NEW YORK – October 10, 2010 – Global ad spend increased 12.8 percent* in the first six months of 2010 when compared with the same period in 2009 and totaled 238 billion USD—driven by booming emerging markets and a return to double-digit ad spending in automotive, durables, fast moving consumer goods (FMCG), financial services, and telecommunications.
Ad spend increased in 35 out of 37 countries covered by the Nielsen Global AdView Pulse, an in-depth study on global advertising trends, with 26 countries posting double digit percentage growth. Only recession-battered markets of the UAE (-5.8%) and Ireland (-3.2%) recorded negative ad spend in the first half of this year.**
“The latest Q2 numbers reflect similar growth trends that emerged in Q1 this year,” said Michele Strazzera, Deputy Managing Director of Nielsen Global AdView. “According to rate-card figures, the global advertising industry continued to improve in Q2 with positive growth in all regions and across all media, led notably by the Asia Pacific market.”
While numbers showed a slower path towards recovery for North America and Europe, the trend is still positive with a return to discretionary ad categories such as automotive and durables. “Discretionary ad spend categories recorded the highest year-on-year increases, which is a leading indicator that advertisers and consumers are more confident to spend again,” said Strazzera.
The automotive sector in North America (17.3%) saw the biggest year-on-year increase in ad spend in the first half of this year, while Clothing/Accessories in Europe (14.9%) rebounded the strongest, and durables in the Asia Pacific (29.7%) enjoyed the biggest increase. Financial services in Latin America (73.9%) had the biggest year-on-year increase, while telecommunications in Middle East/Africa (38.7%) recorded the strongest rebound.
On a quarterly basis, Q2 ad spend was also up 12.9 percent compared to the same period last year. However, Nielsen numbers showed that the pace of growth slowed slightly in Asia Pacific and Latin America compared with the first quarter. “The slower growth in Asia Pacific is not a cause for concern; as Asia Pacific performed better than the majority of regions in Q2 2009, we see a slower pace when comparing them against regions that made a later recovery. However, the Asia Pacific region as a whole is still a strong performer as evidenced by the data,” explained Strazzera.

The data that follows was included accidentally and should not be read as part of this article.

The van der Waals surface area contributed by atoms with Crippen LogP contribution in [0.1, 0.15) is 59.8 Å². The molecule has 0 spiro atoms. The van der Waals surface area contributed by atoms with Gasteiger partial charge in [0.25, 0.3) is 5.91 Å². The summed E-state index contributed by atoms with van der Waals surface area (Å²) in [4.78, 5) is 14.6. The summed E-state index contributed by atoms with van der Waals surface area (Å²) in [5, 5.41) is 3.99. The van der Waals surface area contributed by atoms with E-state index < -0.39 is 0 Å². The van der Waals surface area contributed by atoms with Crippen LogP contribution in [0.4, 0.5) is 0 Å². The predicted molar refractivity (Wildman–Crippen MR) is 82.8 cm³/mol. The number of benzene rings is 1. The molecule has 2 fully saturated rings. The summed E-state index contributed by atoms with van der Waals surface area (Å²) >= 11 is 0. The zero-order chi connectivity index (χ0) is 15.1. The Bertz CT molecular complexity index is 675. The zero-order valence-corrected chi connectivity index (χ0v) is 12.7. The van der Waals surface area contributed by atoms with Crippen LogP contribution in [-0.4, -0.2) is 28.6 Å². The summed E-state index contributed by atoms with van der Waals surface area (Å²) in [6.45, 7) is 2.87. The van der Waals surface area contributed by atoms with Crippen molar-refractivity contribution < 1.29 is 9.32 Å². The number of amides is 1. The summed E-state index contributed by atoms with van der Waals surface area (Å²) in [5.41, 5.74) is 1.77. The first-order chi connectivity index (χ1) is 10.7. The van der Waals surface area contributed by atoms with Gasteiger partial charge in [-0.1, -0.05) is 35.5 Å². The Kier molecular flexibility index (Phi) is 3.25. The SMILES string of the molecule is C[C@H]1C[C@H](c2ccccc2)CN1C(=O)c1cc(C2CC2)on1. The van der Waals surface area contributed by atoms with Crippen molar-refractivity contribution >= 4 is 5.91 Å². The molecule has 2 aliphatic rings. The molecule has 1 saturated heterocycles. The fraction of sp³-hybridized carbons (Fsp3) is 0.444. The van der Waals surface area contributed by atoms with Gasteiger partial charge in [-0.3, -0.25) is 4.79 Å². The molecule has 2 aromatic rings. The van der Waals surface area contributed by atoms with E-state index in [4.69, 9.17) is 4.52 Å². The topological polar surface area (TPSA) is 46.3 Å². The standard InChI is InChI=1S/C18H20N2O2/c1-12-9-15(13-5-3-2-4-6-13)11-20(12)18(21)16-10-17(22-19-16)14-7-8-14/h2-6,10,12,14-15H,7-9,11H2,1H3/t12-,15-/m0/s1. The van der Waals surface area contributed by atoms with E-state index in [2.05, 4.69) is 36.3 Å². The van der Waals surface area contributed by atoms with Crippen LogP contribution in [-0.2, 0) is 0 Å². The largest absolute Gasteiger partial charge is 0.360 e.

In the first half of 2010, Latin America (44.5%) and Middle East/Africa (23.8%) recorded the biggest surges year-on-year with highest per country increases from Egypt (36.4%), Brazil (50.2%), and Mexico (+40%).
North America and Europe, which both hold 23 percent of the global market, posted modest to healthy gains.
Europe posted an eight percent ad spend increase for the first six months of 2010, led by double-digit increases in major regional markets of UK (10.7%), Germany (9.6%), and France (11.6%). The weakest ad markets in Europe were Ireland (-3%) and Spain, which remained flat.
Asia Pacific, the world’s most lucrative ad spend region with 38 percent of global ad spend share, enjoyed robust growth in the first six months of this year, with the majority of Asian markets posting double-digit growth compared to first half of 2009.
In the Pacific, ad spend in Australia and New Zealand rose 8 percent and 9 percent respectively. Advertising in Japan, the world’s third largest economy, remained flat but avoided further decline. India topped the region’s ad spend with 32 percent year-on-year increase mainly driven by the durables and FMCG sectors, followed by Hong Kong (23%), and Indonesia and Malaysia (22%).
In every region, television (15.8%) remained the overwhelming ad medium of preference in the first half of 2010 with a 62 percent share of total global ad spend, an increase of 1 percent year-on-year. Radio also enjoyed healthy growth globally of 11 percent—although recorded a 1 percent decline in North America. Newspapers also gained a 9.5 percent increase in ad revenue in the first half of 2010 while magazines reported the slowest growth at 3.7 percent and was still in decline (-2%) in North America.
95 cents in every ten dollars spent on advertising came from the healthcare sector—although this leading category went into slight decline from January to June this year as a result of decreased advertising in the Asia Pacific and North America. 89 cents in every ten ad dollars in the first half of 2010 was spent by cosmetics & toiletries, the second largest advertising sector.
*at rate card values
The external data sources for the other countries included in the report are:
Egypt: PARC (Pan Arab Research Centre)
Hong Kong: admanGo
Japan: Nihon Daily Tsushinsha
Kuwait: PARC (Pan Arab Research Centre)
Lebanon: PARC (Pan Arab Research Centre)
Pan-Arab Media: PARC (Pan Arab Research Centre)
Saudi Arabia: PARC (Pan Arab Research Centre)
Spain: Arce Media
UAE: PARC (Pan Arab Research Centre)
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